A new research paper, published by the journal Prenatal Diagnosis, provides more up-to-date information and analysis of the termination rates of pregnancies in the US, in which a diagnosis of Down syndrome has been made prenatally, indicating lower rates than have been found in earlier international studies (60 - 85%, rather than more than 90%).
The researchers concluded that from US data alone ...
This systematic review presents the largest synthesis of United States data on termination rates following a prenatal diagnosis of Down syndrome. Evidence suggests that termination rates are lower than noted in a previous review that was based on less contemporary studies and had an international focus. Heterogeneity across studies suggests that a summary termination rate may not be applicable to the entire US population.\\The full text of the paper is freely available online here.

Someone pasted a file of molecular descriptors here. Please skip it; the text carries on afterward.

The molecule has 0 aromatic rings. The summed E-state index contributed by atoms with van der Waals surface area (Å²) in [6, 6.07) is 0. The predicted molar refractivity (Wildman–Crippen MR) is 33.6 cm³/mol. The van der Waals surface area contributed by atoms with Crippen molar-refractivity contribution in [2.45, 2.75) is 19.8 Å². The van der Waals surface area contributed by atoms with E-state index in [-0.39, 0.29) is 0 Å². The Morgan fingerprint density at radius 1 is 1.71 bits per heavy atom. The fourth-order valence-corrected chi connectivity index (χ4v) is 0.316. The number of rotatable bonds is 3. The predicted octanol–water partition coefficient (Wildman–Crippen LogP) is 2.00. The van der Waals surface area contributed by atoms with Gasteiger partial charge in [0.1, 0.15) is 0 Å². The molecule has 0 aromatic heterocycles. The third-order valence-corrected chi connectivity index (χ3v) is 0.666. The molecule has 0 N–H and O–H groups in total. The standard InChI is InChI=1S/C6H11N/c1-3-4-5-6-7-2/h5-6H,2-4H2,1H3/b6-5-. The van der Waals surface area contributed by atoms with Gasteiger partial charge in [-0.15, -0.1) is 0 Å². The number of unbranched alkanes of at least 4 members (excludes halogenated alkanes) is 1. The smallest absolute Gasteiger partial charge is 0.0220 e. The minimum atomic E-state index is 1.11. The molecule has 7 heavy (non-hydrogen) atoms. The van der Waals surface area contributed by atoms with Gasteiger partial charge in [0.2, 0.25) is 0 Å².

Jaime L. Natoli, Deborah L. Ackerman, Suzanne McDermott, Janice G. Edwards, Prenatal diagnosis of Down syndrome: a systematic review of termination rates (1995–2011), Prenatal Diagnosis, Vol 32, Issue 2, pp 142–153, February 2012
Dr Adam Wolfberg, a Boston obstetrician, neonatalogist and medical writer explains for The Atlantic magazine, why the data might vary internationally, and over time. He also speculates that new non-invasive prenatal diagnostic tests might or might not result in the dramatic drop in birth incidence widely anticipated.